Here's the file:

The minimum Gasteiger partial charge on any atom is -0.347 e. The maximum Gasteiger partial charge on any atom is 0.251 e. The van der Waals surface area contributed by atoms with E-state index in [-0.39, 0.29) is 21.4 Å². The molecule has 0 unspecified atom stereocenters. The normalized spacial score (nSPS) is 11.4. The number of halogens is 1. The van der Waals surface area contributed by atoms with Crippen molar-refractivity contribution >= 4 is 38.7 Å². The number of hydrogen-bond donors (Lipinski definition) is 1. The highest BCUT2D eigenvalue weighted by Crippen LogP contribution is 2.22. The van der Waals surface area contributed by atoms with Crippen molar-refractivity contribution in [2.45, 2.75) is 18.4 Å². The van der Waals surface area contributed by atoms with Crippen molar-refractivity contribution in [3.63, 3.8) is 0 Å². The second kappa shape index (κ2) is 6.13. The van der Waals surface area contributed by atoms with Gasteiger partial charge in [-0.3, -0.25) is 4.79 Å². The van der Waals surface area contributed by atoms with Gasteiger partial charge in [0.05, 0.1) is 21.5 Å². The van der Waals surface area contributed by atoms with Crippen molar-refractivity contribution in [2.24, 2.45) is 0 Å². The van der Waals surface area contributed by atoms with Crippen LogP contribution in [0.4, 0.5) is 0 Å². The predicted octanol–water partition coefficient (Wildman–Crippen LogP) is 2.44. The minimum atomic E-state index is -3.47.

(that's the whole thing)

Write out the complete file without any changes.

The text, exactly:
The minimum Gasteiger partial charge on any atom is -0.347 e. The maximum Gasteiger partial charge on any atom is 0.251 e. The van der Waals surface area contributed by atoms with E-state index in [-0.39, 0.29) is 21.4 Å². The molecule has 0 unspecified atom stereocenters. The normalized spacial score (nSPS) is 11.4. The number of halogens is 1. The van der Waals surface area contributed by atoms with Crippen molar-refractivity contribution >= 4 is 38.7 Å². The number of hydrogen-bond donors (Lipinski definition) is 1. The highest BCUT2D eigenvalue weighted by Crippen LogP contribution is 2.22. The van der Waals surface area contributed by atoms with Crippen molar-refractivity contribution in [2.45, 2.75) is 18.4 Å². The van der Waals surface area contributed by atoms with Crippen molar-refractivity contribution in [3.63, 3.8) is 0 Å². The second kappa shape index (κ2) is 6.13. The van der Waals surface area contributed by atoms with Gasteiger partial charge in [-0.3, -0.25) is 4.79 Å². The van der Waals surface area contributed by atoms with Gasteiger partial charge in [0.05, 0.1) is 21.5 Å². The van der Waals surface area contributed by atoms with Crippen molar-refractivity contribution in [2.24, 2.45) is 0 Å². The van der Waals surface area contributed by atoms with Crippen LogP contribution in [0.4, 0.5) is 0 Å². The predicted octanol–water partition coefficient (Wildman–Crippen LogP) is 2.44. The minimum atomic E-state index is -3.47.